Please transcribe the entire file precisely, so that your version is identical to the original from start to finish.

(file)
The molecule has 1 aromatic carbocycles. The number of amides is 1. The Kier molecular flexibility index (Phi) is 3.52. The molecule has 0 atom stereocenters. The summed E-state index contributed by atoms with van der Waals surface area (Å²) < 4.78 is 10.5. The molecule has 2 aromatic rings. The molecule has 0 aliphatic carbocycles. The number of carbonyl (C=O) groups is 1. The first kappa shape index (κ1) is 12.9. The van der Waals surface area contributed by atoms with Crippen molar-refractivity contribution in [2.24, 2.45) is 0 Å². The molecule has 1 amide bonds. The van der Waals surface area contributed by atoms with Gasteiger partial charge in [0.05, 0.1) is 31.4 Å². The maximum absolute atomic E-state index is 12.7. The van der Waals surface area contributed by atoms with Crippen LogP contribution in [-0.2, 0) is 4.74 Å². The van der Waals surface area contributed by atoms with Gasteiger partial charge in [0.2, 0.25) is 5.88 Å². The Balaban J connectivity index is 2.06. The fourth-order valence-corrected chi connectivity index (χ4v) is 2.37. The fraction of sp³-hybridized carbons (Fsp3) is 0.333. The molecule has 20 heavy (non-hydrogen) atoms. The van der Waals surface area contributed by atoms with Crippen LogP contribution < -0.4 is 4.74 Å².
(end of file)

The molecule has 1 aromatic carbocycles. The number of amides is 1. The Kier molecular flexibility index (Phi) is 3.52. The molecule has 0 atom stereocenters. The summed E-state index contributed by atoms with van der Waals surface area (Å²) < 4.78 is 10.5. The molecule has 2 aromatic rings. The molecule has 0 aliphatic carbocycles. The number of carbonyl (C=O) groups is 1. The first kappa shape index (κ1) is 12.9. The van der Waals surface area contributed by atoms with Crippen molar-refractivity contribution in [2.24, 2.45) is 0 Å². The molecule has 1 amide bonds. The van der Waals surface area contributed by atoms with Gasteiger partial charge in [0.05, 0.1) is 31.4 Å². The maximum absolute atomic E-state index is 12.7. The van der Waals surface area contributed by atoms with Crippen LogP contribution in [-0.2, 0) is 4.74 Å². The van der Waals surface area contributed by atoms with Gasteiger partial charge in [0.2, 0.25) is 5.88 Å². The Balaban J connectivity index is 2.06. The fourth-order valence-corrected chi connectivity index (χ4v) is 2.37. The fraction of sp³-hybridized carbons (Fsp3) is 0.333. The molecule has 20 heavy (non-hydrogen) atoms. The van der Waals surface area contributed by atoms with Crippen LogP contribution < -0.4 is 4.74 Å².